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We introduce ideas, proposed technologies, and initial results for an office of the future that is based on a unified application of computer vision and computer graphics in a system that combines and builds upon the notions of the CAVE™, tiled display systems, and image-based modeling. The basic idea is to use real-time computer vision techniques to(More)
We describe a new paradigm for three-dimensional computer graphics, using projectors to graphically animate physical objects in the real world. The idea is to replace a physical object—with its inherent color, texture, and material properties—with a neutral object and projected imagery, reproducing the original (or alternative) appearance directly on the(More)
The paper presents a system for automatic, geo-registered, real-time 3D reconstruction from video of urban scenes. The system collects video streams, as well as GPS and inertia measurements in order to place the reconstructed models in geo-registered coordinates. It is designed using current state of the art real-time modules for all processing steps. It(More)
Conventional projector-based display systems are typically designed around precise and regular configurations of projectors and display surfaces. While this results in rendering simplicity and speed, it also means painstaking construction and ongoing maintenance. In previously published work, we introduced a vision of projector-based displays constructed(More)
We present a novel use of commodity graphics hardware that effectively combines a plane-sweeping algorithm with view synthesis for real-time, on-line 3D scene acquisition and view synthesis. Using real-time imagery from a few calibrated cameras, our method can generate new images from nearby viewpoints, estimate a dense depth map from the current viewpoint,(More)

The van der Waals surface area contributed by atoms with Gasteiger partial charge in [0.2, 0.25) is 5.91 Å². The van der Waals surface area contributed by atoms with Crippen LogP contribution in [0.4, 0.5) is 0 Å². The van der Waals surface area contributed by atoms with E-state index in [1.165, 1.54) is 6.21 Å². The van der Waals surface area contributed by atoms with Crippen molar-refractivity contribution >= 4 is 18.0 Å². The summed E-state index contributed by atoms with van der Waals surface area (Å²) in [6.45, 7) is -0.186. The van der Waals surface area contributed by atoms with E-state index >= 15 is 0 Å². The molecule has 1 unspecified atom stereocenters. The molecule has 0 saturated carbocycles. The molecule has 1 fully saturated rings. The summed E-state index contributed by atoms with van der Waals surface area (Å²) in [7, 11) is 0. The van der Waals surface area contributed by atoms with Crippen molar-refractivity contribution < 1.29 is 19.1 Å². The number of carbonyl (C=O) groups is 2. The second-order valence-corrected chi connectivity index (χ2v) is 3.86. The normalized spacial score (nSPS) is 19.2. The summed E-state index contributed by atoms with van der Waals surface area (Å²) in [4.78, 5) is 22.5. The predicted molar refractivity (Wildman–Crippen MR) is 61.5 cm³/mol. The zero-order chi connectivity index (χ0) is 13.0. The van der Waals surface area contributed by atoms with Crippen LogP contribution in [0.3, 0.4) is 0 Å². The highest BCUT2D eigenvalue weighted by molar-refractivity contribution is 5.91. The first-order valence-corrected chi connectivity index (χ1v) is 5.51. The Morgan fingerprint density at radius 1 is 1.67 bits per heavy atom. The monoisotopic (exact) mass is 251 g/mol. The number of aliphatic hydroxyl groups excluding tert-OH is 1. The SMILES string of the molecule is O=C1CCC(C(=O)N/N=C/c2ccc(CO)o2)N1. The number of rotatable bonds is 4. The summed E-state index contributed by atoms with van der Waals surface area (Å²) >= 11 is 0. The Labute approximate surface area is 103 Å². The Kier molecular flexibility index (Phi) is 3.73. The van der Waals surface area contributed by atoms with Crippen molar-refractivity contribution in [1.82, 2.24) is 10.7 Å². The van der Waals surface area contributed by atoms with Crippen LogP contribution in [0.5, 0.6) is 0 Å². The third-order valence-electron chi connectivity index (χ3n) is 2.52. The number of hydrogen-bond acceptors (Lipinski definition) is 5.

Since the early 1980s, the Tracker Project at the University of North Carolina at Chapel Hill has been working on wide-area head tracking for virtual and augmented environments. Our long-term goal has been to achieve the high performance required for accurate visual simulation throughout our entire laboratory, beyond into the hallways, and eventually even(More)
Our HiBall Tracking System generates over 2000 head-pose estimates per second with less than one millisecond of latency, and less than 0.5 millimeters and 0.02 degrees of position and orientation noise, everywhere in a 4.5 by 8.5 meter room. The system is remarkably responsive and robust, enabling VR applications and experiments that previously would have(More)
In 1998 we introduced the idea for a project we call the Office of the Future. Our long-term vision is to provide a better everyday working environment, with high-fidelity scene reconstruction for life-sized 3D tele-collaboration. In particular, we want a true sense of presence with our remote collaborator and their real surroundings. The challenges related(More)